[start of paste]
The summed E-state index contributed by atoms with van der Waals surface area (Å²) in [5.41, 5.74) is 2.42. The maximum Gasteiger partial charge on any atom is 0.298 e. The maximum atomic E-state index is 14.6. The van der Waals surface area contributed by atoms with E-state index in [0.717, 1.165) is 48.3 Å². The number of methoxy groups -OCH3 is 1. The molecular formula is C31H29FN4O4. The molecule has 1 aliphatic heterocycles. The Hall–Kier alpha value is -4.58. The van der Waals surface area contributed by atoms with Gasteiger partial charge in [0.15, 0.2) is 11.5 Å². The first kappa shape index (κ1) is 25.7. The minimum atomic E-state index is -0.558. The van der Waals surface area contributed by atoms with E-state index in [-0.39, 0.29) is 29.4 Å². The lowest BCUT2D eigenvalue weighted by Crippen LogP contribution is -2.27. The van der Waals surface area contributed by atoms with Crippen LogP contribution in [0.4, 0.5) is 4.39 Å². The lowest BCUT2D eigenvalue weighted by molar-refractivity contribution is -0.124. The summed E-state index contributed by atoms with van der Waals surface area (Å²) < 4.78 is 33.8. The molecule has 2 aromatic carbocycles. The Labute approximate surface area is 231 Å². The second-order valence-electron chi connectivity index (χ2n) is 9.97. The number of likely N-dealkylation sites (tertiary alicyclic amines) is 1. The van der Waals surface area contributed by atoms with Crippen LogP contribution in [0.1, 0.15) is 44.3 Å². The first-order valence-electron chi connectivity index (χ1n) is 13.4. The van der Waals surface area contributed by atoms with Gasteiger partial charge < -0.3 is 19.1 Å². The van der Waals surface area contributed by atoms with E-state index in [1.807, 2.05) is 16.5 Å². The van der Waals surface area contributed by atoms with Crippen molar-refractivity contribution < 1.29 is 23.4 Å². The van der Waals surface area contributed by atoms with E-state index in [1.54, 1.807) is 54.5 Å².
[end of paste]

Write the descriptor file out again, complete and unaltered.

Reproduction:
The summed E-state index contributed by atoms with van der Waals surface area (Å²) in [5.41, 5.74) is 2.42. The maximum Gasteiger partial charge on any atom is 0.298 e. The maximum atomic E-state index is 14.6. The van der Waals surface area contributed by atoms with E-state index in [0.717, 1.165) is 48.3 Å². The number of methoxy groups -OCH3 is 1. The molecular formula is C31H29FN4O4. The molecule has 1 aliphatic heterocycles. The Hall–Kier alpha value is -4.58. The van der Waals surface area contributed by atoms with Gasteiger partial charge in [0.15, 0.2) is 11.5 Å². The first kappa shape index (κ1) is 25.7. The minimum atomic E-state index is -0.558. The van der Waals surface area contributed by atoms with E-state index in [-0.39, 0.29) is 29.4 Å². The lowest BCUT2D eigenvalue weighted by Crippen LogP contribution is -2.27. The van der Waals surface area contributed by atoms with Crippen LogP contribution in [0.4, 0.5) is 4.39 Å². The lowest BCUT2D eigenvalue weighted by molar-refractivity contribution is -0.124. The summed E-state index contributed by atoms with van der Waals surface area (Å²) < 4.78 is 33.8. The molecule has 2 aromatic carbocycles. The Labute approximate surface area is 231 Å². The second-order valence-electron chi connectivity index (χ2n) is 9.97. The number of likely N-dealkylation sites (tertiary alicyclic amines) is 1. The van der Waals surface area contributed by atoms with Crippen LogP contribution in [0.1, 0.15) is 44.3 Å². The first-order valence-electron chi connectivity index (χ1n) is 13.4. The van der Waals surface area contributed by atoms with Gasteiger partial charge < -0.3 is 19.1 Å². The van der Waals surface area contributed by atoms with E-state index in [1.807, 2.05) is 16.5 Å². The van der Waals surface area contributed by atoms with Crippen molar-refractivity contribution < 1.29 is 23.4 Å². The van der Waals surface area contributed by atoms with E-state index in [1.54, 1.807) is 54.5 Å².